Surrounded by Color

Jennifer Polanz

We often talk trends when it comes to colors, textures and styles, but in the end, variety is the spice of life (and the garden center). Retailers have customers looking for all different types of containers to suit their outdoor spaces, so we provided multiple options here for new 2020 introductions, along with a sneak peek of European trends that may make their way here for those looking to be on the cutting edge.


Bright & Colorful
Classic Blue, the Pantone Color of the Year for 2020, makes for the perfect vessel on the porch or patio. Proven Winners is one company that’s already on top of this with its AquaPots by Michael Carr Designs. This particular pot is Majestic Volcanic on Light Blue and features the self-watering technology found in all the AquaPots. There are others in the AquaPots collection with a similar hue, as well as others in red, ultramarine, green, white and black. Proven Winners also has creations from Michael Carr Designs that don’t feature the self-watering infrastructure.

The HC Companies—a container company that sells greenhouse, nursery and consumer products—is introducing the space-saving Hanging Garden for 2020, perfect for flowers, herbs and trailing plants. It easily installs on fences, walls and railings to brighten up any patio, porch or garden. It’s offered in teal (pictured), slate blue and black, colors that Craig Ruvere, marketing and communications manager at The HC Companies, says are fashion-forward colors to match fresh patio décor.

Earthen Hues
Continuing with unique patio and porch offerings, Big Grass Living offers containers for indoor and outdoor use with tropicals, houseplants and succulents. Big Grass Living Owner John Hanesworth points out online retailers are specializing in small tropical and interesting planters for the “plant parent” market. The Terra Fina wholesale collection is designed with those plant parents in mind with six styles, including Puff (pictured), allowing IGCs to accommodate their customers’ needs to houseplants like bromeliads, orchids, air plants and other small tropicals in hanging planters or on tabletops. They’re handcrafted in Thailand with a blend of refined terra cotta and white clays.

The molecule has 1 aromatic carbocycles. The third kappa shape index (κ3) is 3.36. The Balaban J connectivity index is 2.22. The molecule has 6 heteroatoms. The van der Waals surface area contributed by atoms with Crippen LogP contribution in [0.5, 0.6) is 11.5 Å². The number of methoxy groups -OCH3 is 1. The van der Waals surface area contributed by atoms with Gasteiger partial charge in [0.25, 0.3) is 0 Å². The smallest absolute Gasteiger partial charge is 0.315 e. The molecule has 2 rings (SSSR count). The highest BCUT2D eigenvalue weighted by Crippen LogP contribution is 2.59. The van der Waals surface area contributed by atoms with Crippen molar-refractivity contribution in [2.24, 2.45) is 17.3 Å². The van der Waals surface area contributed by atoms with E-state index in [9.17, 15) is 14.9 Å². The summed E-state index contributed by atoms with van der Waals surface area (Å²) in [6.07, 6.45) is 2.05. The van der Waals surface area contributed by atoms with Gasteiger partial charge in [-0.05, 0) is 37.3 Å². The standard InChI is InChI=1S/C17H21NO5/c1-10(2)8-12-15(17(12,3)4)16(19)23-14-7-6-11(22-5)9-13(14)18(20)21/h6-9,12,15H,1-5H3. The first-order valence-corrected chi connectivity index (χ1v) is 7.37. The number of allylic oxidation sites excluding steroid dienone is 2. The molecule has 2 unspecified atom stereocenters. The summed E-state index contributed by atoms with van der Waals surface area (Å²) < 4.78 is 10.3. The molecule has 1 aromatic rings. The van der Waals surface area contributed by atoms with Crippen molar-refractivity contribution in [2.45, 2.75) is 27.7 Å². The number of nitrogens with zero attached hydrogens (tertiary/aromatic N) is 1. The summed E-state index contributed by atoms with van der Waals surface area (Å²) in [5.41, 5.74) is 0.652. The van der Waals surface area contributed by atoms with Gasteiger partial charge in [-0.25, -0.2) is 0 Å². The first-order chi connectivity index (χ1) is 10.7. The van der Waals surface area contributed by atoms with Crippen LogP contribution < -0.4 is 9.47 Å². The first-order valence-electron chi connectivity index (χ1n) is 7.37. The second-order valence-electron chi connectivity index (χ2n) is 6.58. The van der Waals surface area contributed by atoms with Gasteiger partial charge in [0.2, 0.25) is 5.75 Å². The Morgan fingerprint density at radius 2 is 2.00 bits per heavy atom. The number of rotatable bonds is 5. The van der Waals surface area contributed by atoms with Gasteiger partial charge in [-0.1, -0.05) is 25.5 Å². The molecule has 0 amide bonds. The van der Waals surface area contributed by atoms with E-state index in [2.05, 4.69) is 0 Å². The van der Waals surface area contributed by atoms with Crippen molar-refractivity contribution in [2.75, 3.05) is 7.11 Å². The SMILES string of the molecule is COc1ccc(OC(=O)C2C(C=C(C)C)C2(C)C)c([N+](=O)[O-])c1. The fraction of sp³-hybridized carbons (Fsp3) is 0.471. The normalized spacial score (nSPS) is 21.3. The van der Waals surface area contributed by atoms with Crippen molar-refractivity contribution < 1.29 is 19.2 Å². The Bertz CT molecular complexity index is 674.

“These online and small specialty stores are competing with the IGCs for the small planter/plant pre-planted market, so we see an opportunity for IGCs to recognize this trend and capitalize on it,” John adds.

The folks at Ceramo Company Inc. have seen great interest in cylinder shapes (a trend Alec Junge, director of product & marketing, says is “red hot”), so it made sense for them to pair that shape with its mid-century modern-inspired carved designs. Each pot is individually crafted on a potter’s wheel, engraved with a variety of decorations by a master artisan, then stained with earth-toned colors to highlight the designs. Pots include a removable drainage plug so they can be used inside or out.

“We have learned the most effective way to present these pots at retail is to offer a wide selection for your shoppers, allowing them to select the perfect pot for their needs,” Alec notes.

Nancy LaMotte, president of Anamese Garden + Home, is seeing the trend move away from white toward darker finishes and more natural finishes, like terra cotta.

“We also see texture as a big influence, from rough-cut rims to striated terra cotta (pictured),” she notes. “Color is making a big statement, with the palette made up of earthy greens, terra cotta and muted browns popped with splashes of copper and pink.”

Anamese Marketing & Sales Manager Ashley Goldman also shared some trends spotted while at a Paris trade show last fall: “Over and over in the showrooms of Paris we found botanical forms and patterns. Leafy prints and stemmy lanterns were a little bit whimsical, a little bit formal,” she says. “Prints tended to be unpatterned, straying from traditional botanical motifs.

“Designers are channeling nature this year and earthy tones seem well-suited to match all of those botanical forms. These textures and colors are calming, yet anything but boring. In contrast to the botanical and earthy influences, large, clean lines were a reoccurring theme. Big pieces maintained understated profiles and minimal ornamentation.”